Besides this you know what hour it is, how it is full time now for you to wake from sleep. For salvation is nearer to us now than when we first believed; the night is far gone, the day is at hand. Let us then cast off the works of darkness and put on the armor of light; let us conduct ourselves becomingly as in the day, not in reveling and drunkenness, not in debauchery and licentiousness, not in quarreling and jealousy. But put on the Lord Jesus Christ, and make no provision for the flesh, to gratify its desires. As for the man who is weak in faith, welcome him, but not for disputes over opinions. One believes he may eat anything, while the weak man eats only vegetables. Let not him who eats despise him who abstains, and let not him who abstains pass judgment on him who eats; for God has welcomed him. Who are you to pass judgment on the servant of another? It is before his own master that he stands or falls. And he will be upheld, for the Master is able to make him stand.
Romans 13: 11-14; 14: 1-14 (Epistle of the Nativity of St. John the Baptist)
On June 24, we celebrate the Feastday of the Nativity of St. John the Baptist. We will be reflecting on these Feastday Wednesday, Thursday and Friday in anticipation of this feast on Saturday. On Saturday and Sunday we will have our usual discussion on the Scriptures of Sunday.
The Old Testament is a history of God’s people from the creation of the world until just before the time of Christ. The Old Testament begins with the story of creation, told in the book of Genesis. We read how God made the world perfect and how He made mankind after His image and likeness. In Genesis 3, we read about the Fall, when mankind fell away from God because it fell prey first to pride, then the greed and then to dishonesty.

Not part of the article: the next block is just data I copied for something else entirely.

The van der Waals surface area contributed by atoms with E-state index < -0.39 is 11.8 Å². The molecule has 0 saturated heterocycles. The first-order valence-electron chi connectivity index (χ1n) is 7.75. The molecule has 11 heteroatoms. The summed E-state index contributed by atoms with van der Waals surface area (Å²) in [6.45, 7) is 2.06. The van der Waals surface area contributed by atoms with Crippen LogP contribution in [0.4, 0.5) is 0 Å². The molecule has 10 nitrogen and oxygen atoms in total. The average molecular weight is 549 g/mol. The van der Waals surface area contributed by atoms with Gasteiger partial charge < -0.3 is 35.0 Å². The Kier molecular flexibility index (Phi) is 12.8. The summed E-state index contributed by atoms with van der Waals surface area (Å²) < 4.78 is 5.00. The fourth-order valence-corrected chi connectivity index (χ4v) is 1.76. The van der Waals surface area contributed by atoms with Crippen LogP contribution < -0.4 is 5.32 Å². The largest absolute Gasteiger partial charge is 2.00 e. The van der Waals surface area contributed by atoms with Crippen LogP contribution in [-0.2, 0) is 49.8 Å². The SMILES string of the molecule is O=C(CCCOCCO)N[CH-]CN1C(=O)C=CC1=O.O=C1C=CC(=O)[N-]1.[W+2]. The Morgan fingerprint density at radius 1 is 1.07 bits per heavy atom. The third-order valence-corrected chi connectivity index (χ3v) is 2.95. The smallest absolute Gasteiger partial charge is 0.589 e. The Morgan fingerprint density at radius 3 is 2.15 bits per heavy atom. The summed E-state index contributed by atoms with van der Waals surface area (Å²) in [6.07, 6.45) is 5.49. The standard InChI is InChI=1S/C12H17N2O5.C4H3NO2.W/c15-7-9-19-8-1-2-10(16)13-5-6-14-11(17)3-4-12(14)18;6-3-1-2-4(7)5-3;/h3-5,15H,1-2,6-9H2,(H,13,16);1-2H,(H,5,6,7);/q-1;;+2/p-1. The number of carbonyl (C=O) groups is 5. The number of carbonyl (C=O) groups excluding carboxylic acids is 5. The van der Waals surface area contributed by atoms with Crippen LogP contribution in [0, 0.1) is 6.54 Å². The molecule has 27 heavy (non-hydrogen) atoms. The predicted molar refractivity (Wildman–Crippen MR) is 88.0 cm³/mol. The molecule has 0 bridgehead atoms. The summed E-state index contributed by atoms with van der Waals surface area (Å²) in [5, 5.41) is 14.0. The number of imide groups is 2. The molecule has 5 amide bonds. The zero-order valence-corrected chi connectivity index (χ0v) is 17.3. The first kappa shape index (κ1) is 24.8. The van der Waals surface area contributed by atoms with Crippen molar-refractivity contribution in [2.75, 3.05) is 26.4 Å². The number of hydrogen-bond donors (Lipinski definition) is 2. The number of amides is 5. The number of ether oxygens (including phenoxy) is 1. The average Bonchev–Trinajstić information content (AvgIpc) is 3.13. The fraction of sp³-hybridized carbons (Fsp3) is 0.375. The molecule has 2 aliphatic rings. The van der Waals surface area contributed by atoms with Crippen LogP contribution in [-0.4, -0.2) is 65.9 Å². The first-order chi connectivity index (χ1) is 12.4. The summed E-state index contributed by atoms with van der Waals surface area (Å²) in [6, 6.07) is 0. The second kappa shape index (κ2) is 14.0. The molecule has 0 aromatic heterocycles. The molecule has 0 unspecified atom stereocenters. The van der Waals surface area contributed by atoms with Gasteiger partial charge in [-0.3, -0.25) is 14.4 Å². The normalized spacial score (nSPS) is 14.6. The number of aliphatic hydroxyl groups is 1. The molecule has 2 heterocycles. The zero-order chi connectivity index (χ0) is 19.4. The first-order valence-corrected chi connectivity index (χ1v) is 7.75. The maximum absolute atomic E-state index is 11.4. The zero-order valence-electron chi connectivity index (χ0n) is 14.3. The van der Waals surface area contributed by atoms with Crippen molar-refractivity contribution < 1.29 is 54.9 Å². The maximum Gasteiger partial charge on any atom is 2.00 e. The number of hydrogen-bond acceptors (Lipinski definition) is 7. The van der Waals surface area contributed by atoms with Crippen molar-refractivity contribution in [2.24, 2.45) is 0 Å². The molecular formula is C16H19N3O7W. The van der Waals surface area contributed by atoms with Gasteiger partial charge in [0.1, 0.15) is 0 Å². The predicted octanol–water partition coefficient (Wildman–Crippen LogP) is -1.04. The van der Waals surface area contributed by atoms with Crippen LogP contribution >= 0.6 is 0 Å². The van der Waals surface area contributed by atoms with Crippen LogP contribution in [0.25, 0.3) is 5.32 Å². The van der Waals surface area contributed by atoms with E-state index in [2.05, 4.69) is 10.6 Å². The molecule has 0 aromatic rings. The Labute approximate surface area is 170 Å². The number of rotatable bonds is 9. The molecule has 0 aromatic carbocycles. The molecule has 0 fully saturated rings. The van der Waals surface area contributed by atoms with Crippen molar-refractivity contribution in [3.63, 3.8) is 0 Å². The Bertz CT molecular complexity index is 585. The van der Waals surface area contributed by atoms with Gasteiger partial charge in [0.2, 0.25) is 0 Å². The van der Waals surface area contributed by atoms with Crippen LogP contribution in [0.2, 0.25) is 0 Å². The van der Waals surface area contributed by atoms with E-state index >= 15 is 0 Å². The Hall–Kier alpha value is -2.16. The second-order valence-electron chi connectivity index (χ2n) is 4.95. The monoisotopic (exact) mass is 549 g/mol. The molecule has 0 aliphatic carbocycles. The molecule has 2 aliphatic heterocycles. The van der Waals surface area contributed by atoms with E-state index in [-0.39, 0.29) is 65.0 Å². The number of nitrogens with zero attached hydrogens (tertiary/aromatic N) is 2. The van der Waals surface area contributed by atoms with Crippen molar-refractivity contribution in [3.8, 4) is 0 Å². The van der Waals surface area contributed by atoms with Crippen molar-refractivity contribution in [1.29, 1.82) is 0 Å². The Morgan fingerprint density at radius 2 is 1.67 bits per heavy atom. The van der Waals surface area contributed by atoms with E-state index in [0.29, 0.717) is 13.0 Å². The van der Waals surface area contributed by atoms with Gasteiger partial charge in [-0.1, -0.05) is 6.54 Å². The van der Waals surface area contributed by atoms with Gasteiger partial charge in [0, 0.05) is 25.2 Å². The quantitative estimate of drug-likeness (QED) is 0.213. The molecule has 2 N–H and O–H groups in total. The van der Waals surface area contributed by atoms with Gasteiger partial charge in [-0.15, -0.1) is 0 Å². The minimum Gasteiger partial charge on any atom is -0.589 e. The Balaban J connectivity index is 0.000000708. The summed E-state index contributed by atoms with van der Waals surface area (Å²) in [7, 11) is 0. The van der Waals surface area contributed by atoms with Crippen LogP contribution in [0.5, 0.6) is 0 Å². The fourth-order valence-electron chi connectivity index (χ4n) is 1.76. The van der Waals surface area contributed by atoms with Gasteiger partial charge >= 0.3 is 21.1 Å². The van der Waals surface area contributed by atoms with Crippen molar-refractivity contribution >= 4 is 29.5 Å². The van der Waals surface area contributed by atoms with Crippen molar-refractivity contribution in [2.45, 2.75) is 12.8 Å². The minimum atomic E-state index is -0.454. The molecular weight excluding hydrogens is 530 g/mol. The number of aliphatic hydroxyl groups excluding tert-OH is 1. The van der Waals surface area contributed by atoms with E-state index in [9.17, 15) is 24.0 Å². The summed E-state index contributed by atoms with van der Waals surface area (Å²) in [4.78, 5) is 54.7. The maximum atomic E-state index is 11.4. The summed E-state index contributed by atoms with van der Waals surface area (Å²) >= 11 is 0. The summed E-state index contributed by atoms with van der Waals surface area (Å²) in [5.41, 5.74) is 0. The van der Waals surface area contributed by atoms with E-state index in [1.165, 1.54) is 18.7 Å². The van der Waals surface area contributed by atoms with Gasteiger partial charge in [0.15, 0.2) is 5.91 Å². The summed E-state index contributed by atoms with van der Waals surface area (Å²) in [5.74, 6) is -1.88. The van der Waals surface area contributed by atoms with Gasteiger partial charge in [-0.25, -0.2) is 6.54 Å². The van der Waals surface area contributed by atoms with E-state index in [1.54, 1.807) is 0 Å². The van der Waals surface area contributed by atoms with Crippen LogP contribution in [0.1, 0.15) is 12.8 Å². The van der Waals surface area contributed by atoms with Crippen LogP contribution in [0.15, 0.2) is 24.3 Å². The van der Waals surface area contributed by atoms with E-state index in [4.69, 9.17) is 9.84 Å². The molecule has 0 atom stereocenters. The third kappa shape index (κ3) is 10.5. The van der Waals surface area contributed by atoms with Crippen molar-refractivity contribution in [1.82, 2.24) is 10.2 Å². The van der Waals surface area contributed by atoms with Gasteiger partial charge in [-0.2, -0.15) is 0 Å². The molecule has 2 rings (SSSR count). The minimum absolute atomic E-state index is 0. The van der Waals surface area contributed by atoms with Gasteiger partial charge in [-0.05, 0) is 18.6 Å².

The rest of the Old Testament is how God continued to love His people, how He made a plan to redeem them, and how He prepared them for the promised Messiah. He established a covenant with them through Abraham the Patriarch. Abraham, Isaac and Jacob lived in the land of Canaan, the Promised Land. When famine struck, the Israelites were led by Joseph to settle in the land of Egypt. After many generations, the Israelites found themselves enslaved by the Egyptians. Moses would lead them to freedom. Under Moses, they would also receive the Ten Commandments, and the Law. The Law gave them a sense of order. They would re-enter the land of Canaan. First judges and then kings would lead them. Prophets would comfort them when they fell on hard times, especially when they were exiled to Babylon. The Prophets foretold of the coming of the Messiah, sent by God to redeem His people. This is how the Old Testament ends, with the “table set” so to speak for the Christ to come into the world.
Isaiah foretold that prior to the arrival of the Messiah, “A voice cries: ‘In the wilderness prepare the way of the Lord, Make straight in the desert a highway for our God. Every valley shall be lifted up, and every mountain and hill be made low; the uneven ground shall become level, and the rough places a plain. And the glory of the Lord shall be revealed, and all flesh shall see it together, for the mouth of the Lord has spoken.’”  (Isaiah 40: 3-5) John the Baptist would preach that message. On June 24, we commemorate the Nativity of St. John the Baptist.